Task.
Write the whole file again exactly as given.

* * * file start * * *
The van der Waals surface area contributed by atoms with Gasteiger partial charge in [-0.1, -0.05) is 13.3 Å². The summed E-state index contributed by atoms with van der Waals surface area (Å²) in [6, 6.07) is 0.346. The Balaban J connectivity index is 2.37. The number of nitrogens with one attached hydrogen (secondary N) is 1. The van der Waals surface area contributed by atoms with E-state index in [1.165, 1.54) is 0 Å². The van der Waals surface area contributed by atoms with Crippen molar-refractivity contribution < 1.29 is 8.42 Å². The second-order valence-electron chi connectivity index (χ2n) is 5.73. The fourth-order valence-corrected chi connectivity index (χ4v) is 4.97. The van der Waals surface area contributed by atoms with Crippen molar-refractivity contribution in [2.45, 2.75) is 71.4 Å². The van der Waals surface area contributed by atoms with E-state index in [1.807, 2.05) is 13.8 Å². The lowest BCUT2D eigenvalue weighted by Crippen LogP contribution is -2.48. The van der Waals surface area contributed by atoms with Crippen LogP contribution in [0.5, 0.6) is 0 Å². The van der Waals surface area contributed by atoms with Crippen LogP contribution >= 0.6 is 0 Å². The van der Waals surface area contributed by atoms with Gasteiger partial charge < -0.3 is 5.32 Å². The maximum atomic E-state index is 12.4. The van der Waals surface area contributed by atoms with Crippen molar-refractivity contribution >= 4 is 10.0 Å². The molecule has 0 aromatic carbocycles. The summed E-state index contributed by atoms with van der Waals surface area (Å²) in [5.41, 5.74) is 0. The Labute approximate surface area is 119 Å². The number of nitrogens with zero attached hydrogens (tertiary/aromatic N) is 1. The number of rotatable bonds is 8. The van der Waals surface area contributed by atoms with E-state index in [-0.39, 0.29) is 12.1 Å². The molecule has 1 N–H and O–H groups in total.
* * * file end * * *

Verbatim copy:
The van der Waals surface area contributed by atoms with Gasteiger partial charge in [-0.1, -0.05) is 13.3 Å². The summed E-state index contributed by atoms with van der Waals surface area (Å²) in [6, 6.07) is 0.346. The Balaban J connectivity index is 2.37. The number of nitrogens with one attached hydrogen (secondary N) is 1. The van der Waals surface area contributed by atoms with E-state index in [1.165, 1.54) is 0 Å². The van der Waals surface area contributed by atoms with Crippen molar-refractivity contribution < 1.29 is 8.42 Å². The second-order valence-electron chi connectivity index (χ2n) is 5.73. The fourth-order valence-corrected chi connectivity index (χ4v) is 4.97. The van der Waals surface area contributed by atoms with Crippen molar-refractivity contribution in [2.45, 2.75) is 71.4 Å². The van der Waals surface area contributed by atoms with E-state index in [1.807, 2.05) is 13.8 Å². The lowest BCUT2D eigenvalue weighted by Crippen LogP contribution is -2.48. The van der Waals surface area contributed by atoms with Crippen LogP contribution in [0.5, 0.6) is 0 Å². The van der Waals surface area contributed by atoms with Crippen LogP contribution >= 0.6 is 0 Å². The van der Waals surface area contributed by atoms with Gasteiger partial charge < -0.3 is 5.32 Å². The maximum atomic E-state index is 12.4. The van der Waals surface area contributed by atoms with Crippen molar-refractivity contribution >= 4 is 10.0 Å². The molecule has 0 aromatic carbocycles. The summed E-state index contributed by atoms with van der Waals surface area (Å²) in [5.41, 5.74) is 0. The Labute approximate surface area is 119 Å². The number of nitrogens with zero attached hydrogens (tertiary/aromatic N) is 1. The number of rotatable bonds is 8. The van der Waals surface area contributed by atoms with E-state index in [-0.39, 0.29) is 12.1 Å². The molecule has 1 N–H and O–H groups in total.